There are many topics on which I cannot claim to be an expert. I cannot solve the issue of gun violence, I don’t know what will “fix” the current societal crises, and I have no idea what will happen in the future regarding climate change.
There is one topic that seems to be coming up with more frequency and regularity, and I am qualified to speak on that. The shortage of mental health professionals, and the relatively few mental health professionals who accept insurance.
I could probably write for days about the problems inherent in the insurance system, as likely all of us who work in health care could.
While there is more discussion and acknowledgment around mental health issues than ever before, potential patients face so many barriers to receiving quality care that many just give up. And that’s just the first layer of this very complex issue.
After acknowledging that one has a problem and wants help, which is difficult and unfortunately still shameful for many, potential patients call their insurance for a list of “providers” (we have long discussed the problems inherent in being referred to as “providers” and maybe I will take that up in a later post). They are then most often emailed an outdated list, full of names of people who may be dead, retired, not accepting new patients, or do not have training in the area in which the potential patient needs help.
So potential patient starts contacting provider after provider. Potential patient either does not get any responses at all, or is told that the therapist is not accepting new patients. Ghost network in action.
There are multiple reasons for this on the professional side, and I understand and empathize with potential patients who are desperately looking for in-network therapists and cannot find anyone to help them. I list just a few of the reasons below.
Inadequate payment. I have 17 years of experience, have invested more money in continuing education than I can tally without projectile vomiting, and yet I would be paid the same amount as a professional with 6 months of independent licensure and no post- graduate training. The contracted amount is also far below customary rates, and below what most anyone can possibly accept and (quite literally) keep the lights on in his/her office.
Insurance company clawbacks. At any point, the insurance company can demand all session notes, and if they arbitrarily decide that the therapist didn’t code or adequately document something the exact way they decide it should be documented on a random Tuesday at 3:14 PM, the company can then demand all the monies back from the professional. I personally know of multiple therapists who had to return mid-five figure sums to companies after therapy was rendered and the patient was clearly benefitting from treatment.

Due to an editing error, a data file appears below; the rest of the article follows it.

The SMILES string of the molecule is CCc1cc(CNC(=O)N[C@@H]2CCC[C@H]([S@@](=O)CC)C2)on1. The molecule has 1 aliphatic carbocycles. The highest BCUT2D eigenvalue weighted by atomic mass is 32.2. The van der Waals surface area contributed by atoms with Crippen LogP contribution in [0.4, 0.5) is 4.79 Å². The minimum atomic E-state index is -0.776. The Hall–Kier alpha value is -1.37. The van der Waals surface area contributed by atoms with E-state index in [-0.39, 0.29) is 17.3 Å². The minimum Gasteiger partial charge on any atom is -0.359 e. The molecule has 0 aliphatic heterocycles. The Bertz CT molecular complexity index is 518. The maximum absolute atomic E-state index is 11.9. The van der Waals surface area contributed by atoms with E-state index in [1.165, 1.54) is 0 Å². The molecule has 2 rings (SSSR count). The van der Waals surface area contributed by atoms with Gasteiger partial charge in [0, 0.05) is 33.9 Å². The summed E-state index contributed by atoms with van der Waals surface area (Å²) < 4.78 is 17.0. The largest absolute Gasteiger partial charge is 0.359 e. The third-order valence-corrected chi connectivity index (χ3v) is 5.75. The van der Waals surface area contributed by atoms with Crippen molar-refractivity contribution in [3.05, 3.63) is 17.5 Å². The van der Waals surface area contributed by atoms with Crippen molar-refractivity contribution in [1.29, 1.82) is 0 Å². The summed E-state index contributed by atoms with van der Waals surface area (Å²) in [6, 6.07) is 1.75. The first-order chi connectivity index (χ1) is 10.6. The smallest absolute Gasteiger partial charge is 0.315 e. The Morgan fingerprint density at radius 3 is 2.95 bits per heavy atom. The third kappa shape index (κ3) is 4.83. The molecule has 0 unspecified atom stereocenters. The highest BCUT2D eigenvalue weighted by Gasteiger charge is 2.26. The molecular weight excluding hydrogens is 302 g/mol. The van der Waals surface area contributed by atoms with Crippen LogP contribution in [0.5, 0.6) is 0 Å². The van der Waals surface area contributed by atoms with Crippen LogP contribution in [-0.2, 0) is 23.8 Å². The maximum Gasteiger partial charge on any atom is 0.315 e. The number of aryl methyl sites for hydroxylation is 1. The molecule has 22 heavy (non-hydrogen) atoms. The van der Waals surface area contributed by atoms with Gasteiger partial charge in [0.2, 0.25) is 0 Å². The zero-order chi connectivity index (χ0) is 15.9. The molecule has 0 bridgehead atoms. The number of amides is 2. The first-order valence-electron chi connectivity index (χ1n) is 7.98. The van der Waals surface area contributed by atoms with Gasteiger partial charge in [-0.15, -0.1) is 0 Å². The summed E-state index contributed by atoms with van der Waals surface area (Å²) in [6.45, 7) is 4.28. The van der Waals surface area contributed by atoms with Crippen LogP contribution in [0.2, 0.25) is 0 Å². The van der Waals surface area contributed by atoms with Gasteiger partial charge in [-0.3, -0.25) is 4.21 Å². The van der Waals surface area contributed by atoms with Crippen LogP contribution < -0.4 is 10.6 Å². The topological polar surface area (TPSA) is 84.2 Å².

Lack of parity enforcement, compounded by shame. It is a fact that insurance companies demand ongoing treatment reviews to approve (or more frequently, deny) additional sessions. Patients ostensibly have options in these situations. However, because therapy involves private and deeply personal information (unlike a visit to an orthopedic surgeon) patients are less likely to pursue additional avenues of recourse because they don’t want anyone other than their therapists knowing the personal details of their lives. Insurance companies are quite literally banking on our shame. Our shame as a society in which a broken leg is cast without question, but a patient’s debilitating depression is still viewed as a weakness and help is often denied.
Lack of accountability. Insurance companies will say that they are not making “treatment decisions.” They are merely making “coverage decisions.” Coverage decisions, for most people, are treatment decisions, given that without insurance coverage, many cannot afford to pay out of pocket for therapeutic services. Countless lives have ended when patients are denied substance abuse and/or eating disorder therapies, the two mental health disorders with the highest mortality rates. We will never know the full impact these “coverage decisions” will have for the surviving family members and other loved ones.
As I said earlier, I could write for days about this. And I want to. I hope you’ll join me. Lives depend on it.
Zoe M. Crawford is a social worker.
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